Some Notes Regarding the Works:
  Basic Principles:
    Trevor Batten
    Some Notes Regarding the Works KARMA I - IV:
       The works consist of closed ecologies of deterministic automata
       which, after a random start, continually re-process their own
       numerical and visual output. Within each ecology the automata
       differ slightly in colour transformation rule, movement rule and
       "footprint" (i.e the visible trace left behind as the automat moves
       around the screen space). As they move through their self created
       visual environment they modify it but are also themselves controlled
       and modified by it.
       Between the different works (KARMA I to IV) the automata remain
       principally the same but leave different combinations of visible
 By introspectively generating visible form from empty space the programs could be considered to be models of, or metaphors for, the creative process. The way in
 which the automata reinterpret the result of their actions to generate new variations in behavior can be considered to be a visual generalization of the Gödel paradox
                                exhibited by formal systems when interpreted as statements regarding themselves.
Alternative Paradigms:
                       The works may also be considered as offering alternative paradigms for currently fashionable media hype.
  User Friendly:
 The programs are extremely simple to operate. There are two operational procedures i.e. "START" and "STOP". During operation the programs do not ask to be
                     reconfigured, talked to, played with, kicked or stroked. They are not User Unfriendly -just a little bit reserved!
  Although not prone to conversing with humans, the automata are extremely interactive between themselves. Variation in behavior (subsequent to the random start
configuration) is exclusively derived from the image and/or the internal states of the (other) automata. Just because the players won't play with you doesn't mean there
 isn't a game going on!
 Virtual Reality:
  When running, the programs actually generate a Virtual world with Real Interactions taking place within it. This is surely a true "Virtual Reality" in comparison with
   the illusionary shadows one is generally asked to fly through in "Virtual Space". Anyhow, didn't Philosophers tell us that Reality (outside a computer) is always
 When operating, the programs form an intersection between visual, auditory, mathematical, electronic and conceptual (metaphorical) worlds. Although at present all
  processing takes place in the visual/mathematical world the sound could be considered as being produced by an auditory automat reading a self generated (visual)
  score. It is highly probable that interpreting the visual image generates auditory structures that are more complex than could be produced without doing so. Maybe
                              media are more interesting as generators of information than as carriers of information!
  The programs do not de-humanize, de-materialize, the human body or hybridize it into cyber-space. However, if one considers the introspective operation to be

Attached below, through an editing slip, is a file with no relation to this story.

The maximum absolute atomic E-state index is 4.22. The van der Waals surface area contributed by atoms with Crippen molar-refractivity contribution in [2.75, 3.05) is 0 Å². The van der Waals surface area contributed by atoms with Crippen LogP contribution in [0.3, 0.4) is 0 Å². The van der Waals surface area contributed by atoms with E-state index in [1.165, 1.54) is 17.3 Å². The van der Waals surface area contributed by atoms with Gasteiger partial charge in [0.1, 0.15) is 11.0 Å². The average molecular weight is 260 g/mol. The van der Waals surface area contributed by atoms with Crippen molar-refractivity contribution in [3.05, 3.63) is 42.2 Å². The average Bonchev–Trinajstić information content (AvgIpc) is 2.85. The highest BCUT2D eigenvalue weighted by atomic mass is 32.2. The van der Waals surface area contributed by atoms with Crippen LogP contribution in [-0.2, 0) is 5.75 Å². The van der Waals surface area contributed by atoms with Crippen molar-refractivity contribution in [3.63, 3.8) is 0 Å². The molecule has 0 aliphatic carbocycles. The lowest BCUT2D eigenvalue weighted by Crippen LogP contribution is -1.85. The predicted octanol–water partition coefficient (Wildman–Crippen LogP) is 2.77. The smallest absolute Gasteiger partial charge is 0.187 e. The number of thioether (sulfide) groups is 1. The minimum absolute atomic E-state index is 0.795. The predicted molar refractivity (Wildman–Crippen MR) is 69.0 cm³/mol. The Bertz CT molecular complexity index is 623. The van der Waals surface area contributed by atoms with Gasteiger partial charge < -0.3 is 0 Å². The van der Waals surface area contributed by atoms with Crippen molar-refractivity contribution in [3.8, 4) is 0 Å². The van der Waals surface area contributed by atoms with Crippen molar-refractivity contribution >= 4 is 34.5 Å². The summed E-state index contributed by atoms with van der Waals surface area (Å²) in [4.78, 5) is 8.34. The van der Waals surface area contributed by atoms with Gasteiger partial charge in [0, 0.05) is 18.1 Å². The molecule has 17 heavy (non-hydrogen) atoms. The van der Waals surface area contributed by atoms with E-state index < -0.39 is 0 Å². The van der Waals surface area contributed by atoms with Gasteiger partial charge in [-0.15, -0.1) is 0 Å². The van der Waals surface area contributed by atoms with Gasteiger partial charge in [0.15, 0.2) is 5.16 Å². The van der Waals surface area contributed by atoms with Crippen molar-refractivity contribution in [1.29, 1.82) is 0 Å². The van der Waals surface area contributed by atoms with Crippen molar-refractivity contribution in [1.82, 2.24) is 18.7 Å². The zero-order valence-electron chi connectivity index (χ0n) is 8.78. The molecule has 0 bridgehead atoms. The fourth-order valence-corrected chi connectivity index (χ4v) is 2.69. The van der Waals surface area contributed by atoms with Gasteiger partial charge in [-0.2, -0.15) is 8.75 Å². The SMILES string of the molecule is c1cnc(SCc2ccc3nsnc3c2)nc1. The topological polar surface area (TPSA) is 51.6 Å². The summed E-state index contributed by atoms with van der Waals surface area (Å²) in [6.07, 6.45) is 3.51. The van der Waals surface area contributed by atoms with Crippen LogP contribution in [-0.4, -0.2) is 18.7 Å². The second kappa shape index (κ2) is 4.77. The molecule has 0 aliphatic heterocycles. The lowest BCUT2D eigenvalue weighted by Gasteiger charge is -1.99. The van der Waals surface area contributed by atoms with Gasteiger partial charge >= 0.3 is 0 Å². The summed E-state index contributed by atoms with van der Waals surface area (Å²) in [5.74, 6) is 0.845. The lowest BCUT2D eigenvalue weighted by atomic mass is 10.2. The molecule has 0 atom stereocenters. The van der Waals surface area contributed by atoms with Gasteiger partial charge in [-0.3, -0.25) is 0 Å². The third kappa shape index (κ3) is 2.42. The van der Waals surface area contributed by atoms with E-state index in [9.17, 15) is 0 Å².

concerned with the functioning of the computer's own internal states within its own "silicon" body then the work could be considered to be highly relevant to a
 consideration of mind/body interactions. In a mind without body the mind may need to become the body -a body without mind is generally concidered to be dead!
Creativity and Context:
  Possibly, conceptualized mind/body interactions are more important than we realize. With the increasing dematerialization of information by the computer one may
 easily be tempted to forget that medium (and context) play an important role in the creative process. Within the computer the consequence of the physical medium is
 virtually reduced to zero. This suggests that the conceptual medium (language/context) must become more significant. 'T aint what you do, it's the way that you do it!
 Each work requires an Amiga computer to run on. The programs are developed on an Amiga 3000 but should run on any other Amiga. Because the running speed
 affects the sound, a fast Amiga (minimal 3000 -preferably 4000) is recommended. If more than one work is being presented then identical machines should be used
         for each work. It is also advisable to use an external amplifier and speakers (for each work), as monitor speakers are generally of poor quality.
 For presentation a monitor can be used standing on a computer (with the speakers on either side) placed on a simple plinth (or table) which can also be used to hide
   the rest of the equipment (i.e. the amplifier plus the mouse and keyboard, which in principle are not required after start up). Alternatively, if video projectors are
              available, the images could be projected onto a flat white screen (wall, ceiling or floor) with the speakers mounted appropriately.
  The images can be recorded on video but then the real-time (continuous) performance nature of the work is destroyed. In sound saturated environments the work
          can be presented without sound. Unfortunately the artist is unable to provide equipment. Costs are therefore dependant on local conditions.
 Because the works are real-time programs (under continuous development) which vary each time they are run, any documentation (slides or video) can only give an
                                         indication of the type of image which may be produced.
T.E.Batten Amsterdam 1996